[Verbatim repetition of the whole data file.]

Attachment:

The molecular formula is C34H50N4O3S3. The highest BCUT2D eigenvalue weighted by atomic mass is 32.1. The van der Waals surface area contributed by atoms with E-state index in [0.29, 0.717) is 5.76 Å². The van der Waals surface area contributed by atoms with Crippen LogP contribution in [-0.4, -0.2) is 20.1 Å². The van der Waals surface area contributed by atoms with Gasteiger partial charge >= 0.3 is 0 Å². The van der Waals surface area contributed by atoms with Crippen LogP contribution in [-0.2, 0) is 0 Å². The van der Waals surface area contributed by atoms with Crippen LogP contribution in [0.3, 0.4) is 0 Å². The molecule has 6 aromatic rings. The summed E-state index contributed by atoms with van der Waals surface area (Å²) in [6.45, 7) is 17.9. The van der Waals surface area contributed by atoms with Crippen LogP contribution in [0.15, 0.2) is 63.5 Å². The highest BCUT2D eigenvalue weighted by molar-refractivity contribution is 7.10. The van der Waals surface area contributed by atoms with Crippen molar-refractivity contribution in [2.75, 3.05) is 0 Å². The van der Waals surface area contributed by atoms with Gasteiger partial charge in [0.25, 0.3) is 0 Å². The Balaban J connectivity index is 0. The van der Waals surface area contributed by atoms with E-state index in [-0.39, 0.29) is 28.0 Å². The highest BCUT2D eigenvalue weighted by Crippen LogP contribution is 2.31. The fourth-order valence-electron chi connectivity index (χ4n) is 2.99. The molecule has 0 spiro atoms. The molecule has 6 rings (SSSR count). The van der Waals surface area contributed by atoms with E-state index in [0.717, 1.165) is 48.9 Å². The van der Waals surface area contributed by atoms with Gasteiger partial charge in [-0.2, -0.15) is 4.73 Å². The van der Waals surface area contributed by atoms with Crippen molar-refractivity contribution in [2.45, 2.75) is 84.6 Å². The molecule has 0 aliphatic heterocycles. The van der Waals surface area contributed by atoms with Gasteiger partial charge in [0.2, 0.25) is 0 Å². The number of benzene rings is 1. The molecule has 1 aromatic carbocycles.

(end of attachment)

The molecular formula is C34H50N4O3S3. The highest BCUT2D eigenvalue weighted by atomic mass is 32.1. The van der Waals surface area contributed by atoms with E-state index in [0.29, 0.717) is 5.76 Å². The van der Waals surface area contributed by atoms with Crippen LogP contribution in [-0.4, -0.2) is 20.1 Å². The van der Waals surface area contributed by atoms with Gasteiger partial charge >= 0.3 is 0 Å². The van der Waals surface area contributed by atoms with Crippen LogP contribution in [-0.2, 0) is 0 Å². The van der Waals surface area contributed by atoms with Crippen LogP contribution in [0.3, 0.4) is 0 Å². The molecule has 6 aromatic rings. The summed E-state index contributed by atoms with van der Waals surface area (Å²) in [6.45, 7) is 17.9. The van der Waals surface area contributed by atoms with Crippen LogP contribution in [0.15, 0.2) is 63.5 Å². The highest BCUT2D eigenvalue weighted by molar-refractivity contribution is 7.10. The van der Waals surface area contributed by atoms with Crippen molar-refractivity contribution in [2.75, 3.05) is 0 Å². The van der Waals surface area contributed by atoms with Gasteiger partial charge in [0.25, 0.3) is 0 Å². The Balaban J connectivity index is 0. The van der Waals surface area contributed by atoms with E-state index in [-0.39, 0.29) is 28.0 Å². The highest BCUT2D eigenvalue weighted by Crippen LogP contribution is 2.31. The fourth-order valence-electron chi connectivity index (χ4n) is 2.99. The molecule has 0 spiro atoms. The molecule has 6 rings (SSSR count). The van der Waals surface area contributed by atoms with E-state index in [0.717, 1.165) is 48.9 Å². The van der Waals surface area contributed by atoms with Gasteiger partial charge in [-0.2, -0.15) is 4.73 Å². The van der Waals surface area contributed by atoms with Crippen molar-refractivity contribution in [2.45, 2.75) is 84.6 Å². The molecule has 0 aliphatic heterocycles. The van der Waals surface area contributed by atoms with Gasteiger partial charge in [0.2, 0.25) is 0 Å². The number of benzene rings is 1. The molecule has 1 aromatic carbocycles.